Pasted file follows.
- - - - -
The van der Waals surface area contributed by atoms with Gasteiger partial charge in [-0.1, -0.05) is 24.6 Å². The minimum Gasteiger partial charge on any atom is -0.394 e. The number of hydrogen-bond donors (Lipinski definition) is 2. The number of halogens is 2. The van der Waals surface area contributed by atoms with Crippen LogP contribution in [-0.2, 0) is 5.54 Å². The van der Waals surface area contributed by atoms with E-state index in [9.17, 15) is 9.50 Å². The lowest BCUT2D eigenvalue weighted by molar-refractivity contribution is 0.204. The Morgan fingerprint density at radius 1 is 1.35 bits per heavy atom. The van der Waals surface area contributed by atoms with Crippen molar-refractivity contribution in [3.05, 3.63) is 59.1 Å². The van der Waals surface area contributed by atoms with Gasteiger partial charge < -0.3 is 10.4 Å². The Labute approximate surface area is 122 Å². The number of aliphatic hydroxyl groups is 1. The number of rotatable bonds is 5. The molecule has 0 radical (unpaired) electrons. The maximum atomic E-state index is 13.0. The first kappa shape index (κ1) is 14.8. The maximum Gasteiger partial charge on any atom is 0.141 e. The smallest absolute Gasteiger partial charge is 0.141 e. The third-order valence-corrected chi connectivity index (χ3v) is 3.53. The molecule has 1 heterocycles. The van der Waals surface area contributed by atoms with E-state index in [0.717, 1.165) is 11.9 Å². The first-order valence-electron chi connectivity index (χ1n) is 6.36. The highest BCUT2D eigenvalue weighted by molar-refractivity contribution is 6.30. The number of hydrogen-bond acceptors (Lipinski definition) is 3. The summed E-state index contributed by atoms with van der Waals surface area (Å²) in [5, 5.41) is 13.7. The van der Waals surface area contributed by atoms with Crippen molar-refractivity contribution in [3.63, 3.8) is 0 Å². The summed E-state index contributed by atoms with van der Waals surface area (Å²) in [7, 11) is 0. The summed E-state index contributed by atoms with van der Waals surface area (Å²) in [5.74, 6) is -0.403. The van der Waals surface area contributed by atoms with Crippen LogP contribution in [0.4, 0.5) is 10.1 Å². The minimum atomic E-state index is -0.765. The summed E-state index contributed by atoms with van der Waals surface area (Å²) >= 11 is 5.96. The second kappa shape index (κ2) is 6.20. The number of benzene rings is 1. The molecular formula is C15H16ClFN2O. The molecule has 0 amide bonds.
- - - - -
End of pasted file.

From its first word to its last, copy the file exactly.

The van der Waals surface area contributed by atoms with Gasteiger partial charge in [-0.1, -0.05) is 24.6 Å². The minimum Gasteiger partial charge on any atom is -0.394 e. The number of hydrogen-bond donors (Lipinski definition) is 2. The number of halogens is 2. The van der Waals surface area contributed by atoms with Crippen LogP contribution in [-0.2, 0) is 5.54 Å². The van der Waals surface area contributed by atoms with E-state index in [9.17, 15) is 9.50 Å². The lowest BCUT2D eigenvalue weighted by molar-refractivity contribution is 0.204. The Morgan fingerprint density at radius 1 is 1.35 bits per heavy atom. The van der Waals surface area contributed by atoms with Crippen molar-refractivity contribution in [3.05, 3.63) is 59.1 Å². The van der Waals surface area contributed by atoms with Gasteiger partial charge < -0.3 is 10.4 Å². The Labute approximate surface area is 122 Å². The number of aliphatic hydroxyl groups is 1. The number of rotatable bonds is 5. The molecule has 0 radical (unpaired) electrons. The maximum atomic E-state index is 13.0. The first kappa shape index (κ1) is 14.8. The maximum Gasteiger partial charge on any atom is 0.141 e. The smallest absolute Gasteiger partial charge is 0.141 e. The third-order valence-corrected chi connectivity index (χ3v) is 3.53. The molecule has 1 heterocycles. The van der Waals surface area contributed by atoms with E-state index in [0.717, 1.165) is 11.9 Å². The first-order valence-electron chi connectivity index (χ1n) is 6.36. The highest BCUT2D eigenvalue weighted by molar-refractivity contribution is 6.30. The number of hydrogen-bond acceptors (Lipinski definition) is 3. The summed E-state index contributed by atoms with van der Waals surface area (Å²) in [5, 5.41) is 13.7. The van der Waals surface area contributed by atoms with Crippen molar-refractivity contribution in [3.63, 3.8) is 0 Å². The summed E-state index contributed by atoms with van der Waals surface area (Å²) in [7, 11) is 0. The summed E-state index contributed by atoms with van der Waals surface area (Å²) in [5.74, 6) is -0.403. The van der Waals surface area contributed by atoms with Crippen LogP contribution in [0.4, 0.5) is 10.1 Å². The minimum atomic E-state index is -0.765. The summed E-state index contributed by atoms with van der Waals surface area (Å²) >= 11 is 5.96. The second kappa shape index (κ2) is 6.20. The number of benzene rings is 1. The molecular formula is C15H16ClFN2O. The molecule has 0 amide bonds.